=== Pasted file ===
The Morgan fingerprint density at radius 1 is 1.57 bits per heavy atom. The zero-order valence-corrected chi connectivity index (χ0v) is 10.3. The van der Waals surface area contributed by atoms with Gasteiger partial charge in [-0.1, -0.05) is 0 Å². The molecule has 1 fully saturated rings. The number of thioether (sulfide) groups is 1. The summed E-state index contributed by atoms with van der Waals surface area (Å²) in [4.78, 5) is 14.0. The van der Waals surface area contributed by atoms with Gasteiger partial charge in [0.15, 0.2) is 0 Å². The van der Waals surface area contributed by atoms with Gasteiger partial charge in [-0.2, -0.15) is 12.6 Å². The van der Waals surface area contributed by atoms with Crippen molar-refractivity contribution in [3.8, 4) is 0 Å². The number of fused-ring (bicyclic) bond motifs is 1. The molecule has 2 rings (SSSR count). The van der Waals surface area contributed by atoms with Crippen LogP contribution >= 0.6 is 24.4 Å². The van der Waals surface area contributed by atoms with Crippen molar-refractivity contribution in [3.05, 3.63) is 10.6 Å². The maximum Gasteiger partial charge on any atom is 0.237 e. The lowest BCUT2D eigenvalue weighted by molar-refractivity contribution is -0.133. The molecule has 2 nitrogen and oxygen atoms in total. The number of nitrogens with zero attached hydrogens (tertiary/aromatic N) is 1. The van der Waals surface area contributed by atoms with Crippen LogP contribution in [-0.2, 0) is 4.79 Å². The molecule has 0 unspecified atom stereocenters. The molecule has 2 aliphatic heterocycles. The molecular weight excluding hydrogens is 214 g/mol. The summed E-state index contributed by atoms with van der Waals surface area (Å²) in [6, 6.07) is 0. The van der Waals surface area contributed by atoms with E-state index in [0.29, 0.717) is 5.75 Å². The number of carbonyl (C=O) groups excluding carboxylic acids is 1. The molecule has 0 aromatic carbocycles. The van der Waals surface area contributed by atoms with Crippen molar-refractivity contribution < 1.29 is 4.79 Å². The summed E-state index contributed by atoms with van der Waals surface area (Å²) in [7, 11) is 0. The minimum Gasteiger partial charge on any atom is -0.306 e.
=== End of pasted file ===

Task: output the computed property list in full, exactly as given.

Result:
The Morgan fingerprint density at radius 1 is 1.57 bits per heavy atom. The zero-order valence-corrected chi connectivity index (χ0v) is 10.3. The van der Waals surface area contributed by atoms with Gasteiger partial charge in [-0.1, -0.05) is 0 Å². The molecule has 1 fully saturated rings. The number of thioether (sulfide) groups is 1. The summed E-state index contributed by atoms with van der Waals surface area (Å²) in [4.78, 5) is 14.0. The van der Waals surface area contributed by atoms with Gasteiger partial charge in [0.15, 0.2) is 0 Å². The van der Waals surface area contributed by atoms with Gasteiger partial charge in [-0.2, -0.15) is 12.6 Å². The van der Waals surface area contributed by atoms with Crippen molar-refractivity contribution in [3.8, 4) is 0 Å². The number of fused-ring (bicyclic) bond motifs is 1. The molecule has 2 rings (SSSR count). The van der Waals surface area contributed by atoms with Crippen LogP contribution >= 0.6 is 24.4 Å². The van der Waals surface area contributed by atoms with Crippen molar-refractivity contribution in [3.05, 3.63) is 10.6 Å². The maximum Gasteiger partial charge on any atom is 0.237 e. The lowest BCUT2D eigenvalue weighted by molar-refractivity contribution is -0.133. The molecule has 2 nitrogen and oxygen atoms in total. The number of nitrogens with zero attached hydrogens (tertiary/aromatic N) is 1. The van der Waals surface area contributed by atoms with Crippen LogP contribution in [-0.2, 0) is 4.79 Å². The molecule has 0 unspecified atom stereocenters. The molecule has 2 aliphatic heterocycles. The molecular weight excluding hydrogens is 214 g/mol. The summed E-state index contributed by atoms with van der Waals surface area (Å²) in [6, 6.07) is 0. The van der Waals surface area contributed by atoms with E-state index in [0.29, 0.717) is 5.75 Å². The number of carbonyl (C=O) groups excluding carboxylic acids is 1. The molecule has 0 aromatic carbocycles. The van der Waals surface area contributed by atoms with Crippen molar-refractivity contribution < 1.29 is 4.79 Å². The summed E-state index contributed by atoms with van der Waals surface area (Å²) in [7, 11) is 0. The minimum Gasteiger partial charge on any atom is -0.306 e.